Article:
Global Glance: Fed leaves rates alone, Shanghai Disneyland opens

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Here are today’s top business headlines from across the nation and world:

Leaving rates alone, Fed sees ultra-slow pace of hikes ahead

WASHINGTON (AP) — The Federal Reserve signaled Wednesday that it foresees an exceedingly slow pace of interest rate hikes ahead – and is in no hurry to resume them. In explaining its decision to keep interest rates unchanged, the Fed expressed concern about a recent slump in U.S. job growth and about the potential consequences of Britain’s vote next week on whether to leave the European Union. Read more

Feds propose shutting down big for-profit college accreditor

BOSTON (AP) — The U.S. Department of Education proposed on Wednesday to shut down the nation’s largest accreditor of for-profit colleges, a rare move that could put dozens of schools at risk of losing federal funding. The recommendation from the department’s staff would sever ties with the Accrediting Council for Independent Colleges and Schools, a national group that oversees 900 campuses and wields the seal of approval that colleges need to receive federal aid. The group has been under intense scrutiny after critics, including attorneys general in 13 states, accused it of overlooking deception at some schools. Read more

Shanghai Disneyland opens with hopes that cash will rain down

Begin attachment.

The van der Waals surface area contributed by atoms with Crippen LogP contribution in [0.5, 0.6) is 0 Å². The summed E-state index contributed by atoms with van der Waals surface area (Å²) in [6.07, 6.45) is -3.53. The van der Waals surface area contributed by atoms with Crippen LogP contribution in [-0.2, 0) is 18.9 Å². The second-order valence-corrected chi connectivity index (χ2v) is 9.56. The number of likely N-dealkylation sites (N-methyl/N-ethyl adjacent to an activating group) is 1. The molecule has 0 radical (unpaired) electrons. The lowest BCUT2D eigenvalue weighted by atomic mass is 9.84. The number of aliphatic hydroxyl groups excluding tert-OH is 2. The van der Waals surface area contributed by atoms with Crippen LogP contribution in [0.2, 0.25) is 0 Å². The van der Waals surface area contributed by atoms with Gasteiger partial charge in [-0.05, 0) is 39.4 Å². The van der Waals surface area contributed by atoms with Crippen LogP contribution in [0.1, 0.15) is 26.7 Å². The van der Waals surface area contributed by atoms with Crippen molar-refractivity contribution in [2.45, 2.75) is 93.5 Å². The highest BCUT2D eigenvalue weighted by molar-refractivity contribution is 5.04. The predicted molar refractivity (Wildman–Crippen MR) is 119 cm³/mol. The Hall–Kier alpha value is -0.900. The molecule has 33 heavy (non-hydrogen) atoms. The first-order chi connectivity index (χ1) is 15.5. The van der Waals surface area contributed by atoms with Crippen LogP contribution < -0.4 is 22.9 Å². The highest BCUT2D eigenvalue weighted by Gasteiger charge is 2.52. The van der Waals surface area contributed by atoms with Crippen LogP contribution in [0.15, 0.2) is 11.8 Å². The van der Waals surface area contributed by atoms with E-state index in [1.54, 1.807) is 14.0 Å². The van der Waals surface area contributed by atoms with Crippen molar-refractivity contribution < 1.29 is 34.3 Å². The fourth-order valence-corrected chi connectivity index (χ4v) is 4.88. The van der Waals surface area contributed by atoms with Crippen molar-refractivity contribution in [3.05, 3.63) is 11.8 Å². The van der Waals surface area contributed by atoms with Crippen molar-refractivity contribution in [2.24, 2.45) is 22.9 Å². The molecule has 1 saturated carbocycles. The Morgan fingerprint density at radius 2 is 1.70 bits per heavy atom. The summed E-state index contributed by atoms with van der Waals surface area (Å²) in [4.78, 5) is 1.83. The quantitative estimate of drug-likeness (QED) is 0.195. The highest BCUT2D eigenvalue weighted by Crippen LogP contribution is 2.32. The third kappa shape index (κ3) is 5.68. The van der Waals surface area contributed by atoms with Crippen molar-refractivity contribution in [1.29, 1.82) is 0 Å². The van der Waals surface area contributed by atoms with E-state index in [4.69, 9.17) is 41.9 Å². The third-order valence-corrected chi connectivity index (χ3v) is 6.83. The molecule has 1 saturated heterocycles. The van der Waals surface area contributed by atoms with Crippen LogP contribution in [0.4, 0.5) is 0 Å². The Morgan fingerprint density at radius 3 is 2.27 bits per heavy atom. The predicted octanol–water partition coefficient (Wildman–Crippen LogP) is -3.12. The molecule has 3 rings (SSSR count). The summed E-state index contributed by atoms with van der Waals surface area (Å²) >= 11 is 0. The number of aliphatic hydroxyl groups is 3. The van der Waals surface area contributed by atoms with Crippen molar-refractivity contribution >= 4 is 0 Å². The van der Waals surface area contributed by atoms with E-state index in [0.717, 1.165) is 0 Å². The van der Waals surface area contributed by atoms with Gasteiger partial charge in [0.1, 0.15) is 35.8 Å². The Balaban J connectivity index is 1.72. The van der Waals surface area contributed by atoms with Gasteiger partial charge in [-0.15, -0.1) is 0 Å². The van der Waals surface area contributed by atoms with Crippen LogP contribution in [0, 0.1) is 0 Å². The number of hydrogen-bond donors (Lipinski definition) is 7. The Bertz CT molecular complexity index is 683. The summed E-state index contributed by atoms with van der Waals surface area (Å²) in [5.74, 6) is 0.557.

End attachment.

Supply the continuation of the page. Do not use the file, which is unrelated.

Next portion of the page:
SHANGHAI (AP) — Walt Disney Co. opened Shanghai Disneyland, its first theme park in mainland China, with a lavish celebration Thursday featuring Communist Party leaders, a children’s choir, Sleeping Beauty and other Disney characters. A vice premier joined Disney CEO Bob Iger in cutting the grand opening’s red ribbon, showing the ruling party’s support for the $5.5 billion investment in promoting tourism at a time of slowing economic growth. Read more

Wal-Mart to eliminate 1,500 back-office jobs at U.S. stores

NEW YORK (AP) — Wal-Mart Stores Inc. said Wednesday it is cutting jobs in accounting and other back-office positions at about 500 locations in the Western region of the U.S. The move will affect two or three people per store, totaling as many as 1,500 workers, Wal-Mart spokesman Kory Lundberg said. But those employees are expected to be offered positions that will involve direct contact with shoppers, such as working in the online pickup department or as pharmacy technicians. Read more

Volkswagen to launch more electric cars after diesel scandal

FRANKFURT, Germany (AP) — German automaker Volkswagen plans to ramp up its offerings of electric vehicles as it fights to bounce back from a scandal over diesel cars rigged to cheat on emissions tests. CEO Matthias Mueller said Thursday the company plans to introduce more than 30 electric-powered vehicles by 2025, and to sell 2 to 3 million of them a year. Read more

Macy’s reaches tentative deal with union

NEW YORK (AP) — Macy’s says it has reached a tentative deal with the union representing workers at its flagship store in New York City, avoiding a strike. Macy’s Inc. said Thursday that it worked overnight with the union on negotiations. The union’s big issues had included health care, unpredictable schedules and pension plans for senior employees. Read more

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